February 23, 2019

Tux on the Telly: An Open DVR Product - page 2

Better Than Just Getting the Remote Control

  • July 31, 2003
  • By Brian Proffitt

Interact-TV is the Westminster, Colorado company that makes the Telly, which can be initially classified as a DVR. But this set-top box has a lot more features than the stock TiVo or ReplayTV units you get from the local electronics store. For instance, the Telly comes equipped with a CDRW/DVD combo drive, a VIA C3 933-Mhz processor, and an operating system that is a direct decendant of Red Hat Linux.

This, along with the ports on the Telly--four USB, one 10/100 Base-T ethernet, one serial, and one parallel, among others--make this sound like a home PC more than a set-top system. But this is the line that the Telly's makers are deliverately straddling with the product, as it also falls into the same category of media PCs that carry Windows XP Media Edition.

Ken Fuhrman, the CEO of Interact-TV, gives the device the market-speak name "home entertainment server," which sounds like a lot of overpromise and potential for underdelivery. Digging more into the guts of this system, though, one finds that the Telly could wear this moniker without a wince of irony.

Because what makes Telly really stand out from its nearest competitors is the concept that Interact-TV wants its customers to be able to upgrade and tweak the system whenever they want. Don't like the stock 80 GB hard drive? Open the system up and pop in a larger drive. No more sneaking around to buy upgrade drives out on eBay and then busting the product warranty.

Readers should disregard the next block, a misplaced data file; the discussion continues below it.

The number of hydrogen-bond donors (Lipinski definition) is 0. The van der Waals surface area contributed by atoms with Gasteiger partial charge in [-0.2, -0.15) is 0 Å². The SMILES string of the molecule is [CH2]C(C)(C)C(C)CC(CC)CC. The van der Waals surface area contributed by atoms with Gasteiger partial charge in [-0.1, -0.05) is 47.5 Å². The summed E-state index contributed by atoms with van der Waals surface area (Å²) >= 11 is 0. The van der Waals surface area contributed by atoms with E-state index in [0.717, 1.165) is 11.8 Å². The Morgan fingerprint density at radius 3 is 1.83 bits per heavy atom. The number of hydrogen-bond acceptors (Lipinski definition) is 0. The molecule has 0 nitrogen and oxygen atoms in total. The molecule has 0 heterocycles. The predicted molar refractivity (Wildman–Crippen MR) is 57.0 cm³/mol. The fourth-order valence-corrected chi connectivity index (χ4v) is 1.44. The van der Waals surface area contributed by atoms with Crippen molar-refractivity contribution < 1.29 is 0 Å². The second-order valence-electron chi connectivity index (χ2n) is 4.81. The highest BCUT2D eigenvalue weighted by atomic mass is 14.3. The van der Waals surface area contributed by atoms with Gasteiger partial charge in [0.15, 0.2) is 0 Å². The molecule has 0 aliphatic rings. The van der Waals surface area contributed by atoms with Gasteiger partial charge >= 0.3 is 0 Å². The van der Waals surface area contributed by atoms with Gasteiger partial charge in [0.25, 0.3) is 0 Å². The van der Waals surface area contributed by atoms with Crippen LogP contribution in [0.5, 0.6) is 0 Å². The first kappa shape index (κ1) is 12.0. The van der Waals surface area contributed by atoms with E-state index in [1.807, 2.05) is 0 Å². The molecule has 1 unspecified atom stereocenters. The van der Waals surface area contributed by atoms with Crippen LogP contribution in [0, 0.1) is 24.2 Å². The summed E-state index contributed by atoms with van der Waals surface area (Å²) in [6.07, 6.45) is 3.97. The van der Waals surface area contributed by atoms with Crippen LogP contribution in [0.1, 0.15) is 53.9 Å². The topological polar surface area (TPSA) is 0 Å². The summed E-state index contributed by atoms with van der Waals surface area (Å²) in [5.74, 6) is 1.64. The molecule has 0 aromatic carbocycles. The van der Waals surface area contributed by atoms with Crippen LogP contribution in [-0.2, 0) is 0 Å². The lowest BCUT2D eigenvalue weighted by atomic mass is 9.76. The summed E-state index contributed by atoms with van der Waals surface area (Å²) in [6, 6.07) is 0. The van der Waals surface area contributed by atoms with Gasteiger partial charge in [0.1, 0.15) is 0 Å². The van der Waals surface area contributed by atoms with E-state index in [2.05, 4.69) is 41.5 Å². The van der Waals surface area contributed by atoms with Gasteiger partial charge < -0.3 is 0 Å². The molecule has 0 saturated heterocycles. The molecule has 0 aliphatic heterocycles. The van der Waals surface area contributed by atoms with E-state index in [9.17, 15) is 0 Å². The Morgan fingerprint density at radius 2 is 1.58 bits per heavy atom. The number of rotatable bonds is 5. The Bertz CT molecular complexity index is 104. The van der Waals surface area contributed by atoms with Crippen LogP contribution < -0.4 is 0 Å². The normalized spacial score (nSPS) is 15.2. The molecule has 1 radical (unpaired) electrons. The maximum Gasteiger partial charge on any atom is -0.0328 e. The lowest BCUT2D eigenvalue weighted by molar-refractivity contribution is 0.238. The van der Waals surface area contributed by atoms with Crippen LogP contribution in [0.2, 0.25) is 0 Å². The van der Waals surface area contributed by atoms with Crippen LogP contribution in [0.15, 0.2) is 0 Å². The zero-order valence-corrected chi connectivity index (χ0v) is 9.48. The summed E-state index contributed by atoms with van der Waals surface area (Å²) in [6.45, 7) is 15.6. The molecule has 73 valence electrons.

Want to swap out the CDRW/DVD combo drive for a DVD-R drive? Feel free (though wait a bit until Interact-TV adds the support drivers for such devices in the future).

Oh, and how about those software updates? Just use that Ethernet jack and connect to the Interact-TV servers using the built-in Web interface. In fact, you can use any machine's Web browser to connect to the device and program it remotely.

Network connectivity plays a big part of the Telly's sell--the device uses Samba to connect to Windows-based networks and standard netowrk protocols to connect to everything else. So, what you record can be easily pulled to other machines on the network, or perhaps ripped music uploaded to the device for playback in your home entertainment area.

If there is a down-side to this machine, it could be the current price tag: the device lists for $899 in the US. For roughly 60 hours of recording, this is a bit steep compared to similar products--though the Telly does not include any sort of subscription to access the online programming guide. That is free to Telly users. The fact that the device is essentially open is also a major plus in its favor, given the hassles of dealing with closed systems like TiVo and ReplayTV.

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